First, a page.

iMAC Rules

Rules can affect your score

These rules are not exhaustive and may be supplemented by the UKLSA according to the needs of the competition. The smooth running of the competition is of primary importance and the UKLSA retains discretion to decide upon any matters that are not covered by these rules.

1.   Entry requirements

  1. Each team can have one or two members: one-student entries are accepted to not disadvantage those who cannot find a mooting partner.
  2. Mooters/Advocates can be students of any discipline or graduates at pre-qualifying stage. Graduates are accepted to provide opportunities for those who have graduated and are still looking for a place to complete the practical training.
  3. If you are a graduate, you need a letter of current status (to confirm you are not a qualified lawyer). This can be from your university or employer.
  4. Prospective law students may join the competition if their institution confirm registration on the programme.
  5. Pre-university students may also enter the competition.
  6. Replacement teams are allowed in exceptional circumstances.

2.   Submissions

  1. Time available is 15 minutes for each mooter/advocate. Where there is only one member for team, then time available it 30 minutes.
  2. The team will fist make submissions representing one party and then for the opposing party. This feature of the competition is introduced to prepare advocated to analyse the case from both sides, and to ensure fairness in the decision making (moot problems are generally easier for one side). This procedure will also make advocates more aware of the harmful tactics lawyers often use, and which should be eliminated.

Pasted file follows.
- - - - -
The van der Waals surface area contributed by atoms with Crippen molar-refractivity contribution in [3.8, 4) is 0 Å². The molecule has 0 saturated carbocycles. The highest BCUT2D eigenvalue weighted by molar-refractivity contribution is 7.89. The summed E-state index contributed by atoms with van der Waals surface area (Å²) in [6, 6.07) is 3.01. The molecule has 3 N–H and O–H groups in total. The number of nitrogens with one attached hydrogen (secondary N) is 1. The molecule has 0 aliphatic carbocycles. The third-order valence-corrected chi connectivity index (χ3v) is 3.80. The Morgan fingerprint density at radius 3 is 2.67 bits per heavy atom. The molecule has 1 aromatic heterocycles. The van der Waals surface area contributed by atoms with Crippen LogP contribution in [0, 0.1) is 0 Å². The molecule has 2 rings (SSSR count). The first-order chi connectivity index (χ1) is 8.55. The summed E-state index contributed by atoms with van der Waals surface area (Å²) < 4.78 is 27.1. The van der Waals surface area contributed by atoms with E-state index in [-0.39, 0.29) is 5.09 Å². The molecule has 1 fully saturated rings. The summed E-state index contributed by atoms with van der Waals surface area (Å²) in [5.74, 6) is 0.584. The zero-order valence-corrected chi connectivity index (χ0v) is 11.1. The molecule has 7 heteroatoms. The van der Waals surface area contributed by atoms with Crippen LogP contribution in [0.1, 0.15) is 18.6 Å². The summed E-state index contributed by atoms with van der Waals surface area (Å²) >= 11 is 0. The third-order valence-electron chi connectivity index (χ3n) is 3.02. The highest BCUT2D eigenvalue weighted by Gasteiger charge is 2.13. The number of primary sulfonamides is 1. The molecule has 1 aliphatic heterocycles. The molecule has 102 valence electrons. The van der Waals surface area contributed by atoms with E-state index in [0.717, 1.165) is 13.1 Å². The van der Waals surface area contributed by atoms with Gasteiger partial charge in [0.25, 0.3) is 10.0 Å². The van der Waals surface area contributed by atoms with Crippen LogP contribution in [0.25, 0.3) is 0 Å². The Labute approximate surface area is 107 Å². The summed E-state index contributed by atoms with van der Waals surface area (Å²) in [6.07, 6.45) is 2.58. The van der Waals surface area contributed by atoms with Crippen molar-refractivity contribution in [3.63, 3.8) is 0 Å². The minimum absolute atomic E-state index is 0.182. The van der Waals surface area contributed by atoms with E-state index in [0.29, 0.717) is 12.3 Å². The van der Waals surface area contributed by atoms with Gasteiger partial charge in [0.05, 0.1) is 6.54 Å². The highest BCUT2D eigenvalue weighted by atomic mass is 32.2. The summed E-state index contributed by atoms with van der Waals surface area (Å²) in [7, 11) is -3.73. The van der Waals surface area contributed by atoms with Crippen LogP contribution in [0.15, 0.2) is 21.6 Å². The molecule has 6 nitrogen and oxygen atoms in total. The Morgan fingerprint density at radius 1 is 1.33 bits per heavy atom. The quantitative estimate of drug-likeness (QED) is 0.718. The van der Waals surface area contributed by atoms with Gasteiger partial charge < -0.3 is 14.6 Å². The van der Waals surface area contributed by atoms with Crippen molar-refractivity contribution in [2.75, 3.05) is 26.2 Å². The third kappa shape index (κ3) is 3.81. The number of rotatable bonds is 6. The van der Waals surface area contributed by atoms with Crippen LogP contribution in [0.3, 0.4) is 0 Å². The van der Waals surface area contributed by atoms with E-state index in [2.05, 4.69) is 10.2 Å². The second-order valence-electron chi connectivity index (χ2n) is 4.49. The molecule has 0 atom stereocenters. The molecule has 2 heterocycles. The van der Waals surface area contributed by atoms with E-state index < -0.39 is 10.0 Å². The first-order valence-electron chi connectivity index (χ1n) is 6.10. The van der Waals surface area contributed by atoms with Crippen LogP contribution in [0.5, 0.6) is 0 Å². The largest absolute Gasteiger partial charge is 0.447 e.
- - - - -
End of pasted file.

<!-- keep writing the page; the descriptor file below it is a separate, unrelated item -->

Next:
3. Teams must submit documents and make oral submissions in English.
  4. Skeleton arguments should be submitted by email and oral arguments should be submitted through a format that is easily accessible e.g. dropbox link or private channel on, named ‘iMAC submissions by [enter name of institution]’. If you are a graduate, you can enter the name of your organisation or your own name, if you are not representing an organisation.
  5. It is your responsibility to ensure quality of recording (e.g. no background noise, quality sound and picture).

3.  Judging criteria

  1. Submission are judged in accordance with advocacy rules as taught at the English Bar. It is your responsibility to learn these skills.
  2. Should you wish to train beforehand, there are a number of short course available you can choose from.

4.  Mooters should be reliable.

  1. Except in extenuating circumstances, advocates must keep their commitments to participate in a moot.
  2. Advocates should minimise the number of enquiries, keeping in mind that iMAC organisers are busy people who organise the competition on a voluntary basis.

5.  Moots are open to the public.

  1. Selected oral submissions might be put on the UKLSA youtube channel. If you do not wish your video to be publicly available, please state so clearly on registration.

6.  Points can be deducted.

  1. As in real life proceedings, failure to comply with the these rules can affect the outcome of your case/score.

7.  Mooters can be disqualified.

  1. At any stage of the competition, the UKLSA, including the competition organiser(s)/officer(s), have the discretion to disqualify any mooter or team(s) that fail(s) to comply with these rules, with the spirit of the competition, or who interferes with the running of the competition in any way.

8. There are no appeals.

  1. The decisions (scores) are final and cannot be challenged, by complaint or otherwise. Administrative and other decision made by the UKLSA, including its competition organising team, are also final.